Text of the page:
27 Jun 2014
Jobriath "As The River Flows"
Reviewed by Nathan Ford
Eschatone Records have put together something a little bit miraculous with this fine collection of two previously unreleased, early (1971) sessions from one of Morrissey's favourite singers.
Misjudged and mishandled by Elektra Records' promotional department, Jobriath's two Elektra albums stiffed, despite their obvious quality, and a sound comparable to the then enormous Ziggy Stardust & The Spiders From Mars. It seems the American public weren't ready for the world's first openly gay (potential) rock star.
"As The River Flows" brings together two early sessions from 1971 - one with a small, edgy combo featuring with guitar, bass and drums supplementing Jobriath and one with Jobriath alone at the piano - both sessions featuring a wealth of material never to be revisited (as well as a couple of tracks that did make the final cut on the debut, albeit in very different shape). The sound quality is superb, and rather than present the two sessions as two separate entities, Eschatone have elected to sequence the tracks into a more logical flow that gives this the illusion of an album, rather than an historical document, and as such it easily stands alongside its two predecessors, with a freshness and raw vigour that - fine as those two "real" albums are - give this a youthful edge, and a sense of life that may have helped to sell those two albums to a more reluctant audience.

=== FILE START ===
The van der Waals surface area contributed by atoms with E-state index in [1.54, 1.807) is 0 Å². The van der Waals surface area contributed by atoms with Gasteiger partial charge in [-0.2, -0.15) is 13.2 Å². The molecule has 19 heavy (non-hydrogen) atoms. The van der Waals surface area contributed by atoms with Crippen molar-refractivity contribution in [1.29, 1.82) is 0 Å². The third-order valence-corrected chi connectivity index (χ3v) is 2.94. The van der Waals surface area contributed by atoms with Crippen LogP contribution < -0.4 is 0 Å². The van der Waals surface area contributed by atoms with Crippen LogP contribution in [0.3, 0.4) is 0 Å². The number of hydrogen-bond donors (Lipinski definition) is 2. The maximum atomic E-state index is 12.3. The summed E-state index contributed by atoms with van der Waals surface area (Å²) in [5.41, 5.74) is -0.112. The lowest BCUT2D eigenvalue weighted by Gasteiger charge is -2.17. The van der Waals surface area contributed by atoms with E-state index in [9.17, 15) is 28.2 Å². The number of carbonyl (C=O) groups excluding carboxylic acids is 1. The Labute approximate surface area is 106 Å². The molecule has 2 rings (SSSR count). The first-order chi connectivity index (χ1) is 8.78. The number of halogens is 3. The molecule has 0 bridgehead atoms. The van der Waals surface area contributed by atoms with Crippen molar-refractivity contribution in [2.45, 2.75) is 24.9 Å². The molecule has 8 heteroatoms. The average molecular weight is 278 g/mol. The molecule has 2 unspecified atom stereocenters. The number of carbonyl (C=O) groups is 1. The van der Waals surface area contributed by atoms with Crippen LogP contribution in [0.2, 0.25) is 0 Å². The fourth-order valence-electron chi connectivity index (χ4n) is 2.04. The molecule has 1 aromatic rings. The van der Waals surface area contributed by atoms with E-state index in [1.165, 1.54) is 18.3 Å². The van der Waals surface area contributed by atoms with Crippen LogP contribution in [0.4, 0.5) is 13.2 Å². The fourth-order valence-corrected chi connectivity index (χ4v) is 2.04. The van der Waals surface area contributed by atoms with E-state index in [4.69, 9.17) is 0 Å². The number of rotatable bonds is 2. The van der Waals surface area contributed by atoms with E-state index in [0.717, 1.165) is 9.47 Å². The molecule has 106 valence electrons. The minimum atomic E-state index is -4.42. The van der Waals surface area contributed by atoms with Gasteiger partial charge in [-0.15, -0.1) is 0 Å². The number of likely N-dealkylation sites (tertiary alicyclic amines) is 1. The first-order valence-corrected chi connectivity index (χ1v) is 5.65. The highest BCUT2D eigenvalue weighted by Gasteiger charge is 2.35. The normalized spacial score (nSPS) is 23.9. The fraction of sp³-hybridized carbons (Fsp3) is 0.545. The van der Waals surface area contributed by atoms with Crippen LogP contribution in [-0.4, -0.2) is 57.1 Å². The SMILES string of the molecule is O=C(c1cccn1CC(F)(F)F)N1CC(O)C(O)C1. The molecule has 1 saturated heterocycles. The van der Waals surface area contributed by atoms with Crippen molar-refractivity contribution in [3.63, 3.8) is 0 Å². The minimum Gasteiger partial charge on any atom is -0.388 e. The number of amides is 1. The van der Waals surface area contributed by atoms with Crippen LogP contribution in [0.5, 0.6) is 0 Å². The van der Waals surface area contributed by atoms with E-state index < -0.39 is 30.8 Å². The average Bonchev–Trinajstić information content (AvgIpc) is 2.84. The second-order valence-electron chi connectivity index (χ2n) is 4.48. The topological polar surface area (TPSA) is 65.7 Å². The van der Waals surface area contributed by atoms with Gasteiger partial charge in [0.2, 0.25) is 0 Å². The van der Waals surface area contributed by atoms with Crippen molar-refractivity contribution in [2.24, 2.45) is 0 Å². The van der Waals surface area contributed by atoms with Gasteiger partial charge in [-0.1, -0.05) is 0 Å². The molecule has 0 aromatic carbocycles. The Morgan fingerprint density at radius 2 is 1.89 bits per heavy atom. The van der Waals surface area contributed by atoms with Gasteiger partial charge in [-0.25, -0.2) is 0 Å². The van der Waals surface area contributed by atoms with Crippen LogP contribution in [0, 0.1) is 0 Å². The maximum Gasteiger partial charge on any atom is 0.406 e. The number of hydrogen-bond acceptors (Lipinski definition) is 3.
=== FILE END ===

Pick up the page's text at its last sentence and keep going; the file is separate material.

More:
Opener "Amazing Dope Tales" is an edgy gem that easily matches the streetsmart cool of Lou Reed's contemporary material, with a barely controlled sense of abandon that makes Reed look positively uptight in comparison. Stripped back to a solo piano arrangement, the demo recording of "I'm a Man" found here, showcases Jobriath's deft piano skills (including a few quotes from Beethoven unless I'm mistaken?), married to a riveting, 'in the room' sounding vocal performance, that demonstrates perfectly the key selling point of these intimate, impassioned sessions, that offer a direct connection from the singer to his audience that occasionally became a little obscured once the enormous recording budgets of the albums came into play.
"As The River Flows" is now my go-to Jobriath record, which considering the way I feel about his debut, is quite an achievement.
Beautiful, limited edition vinyl, CD and download (full stream too) available here: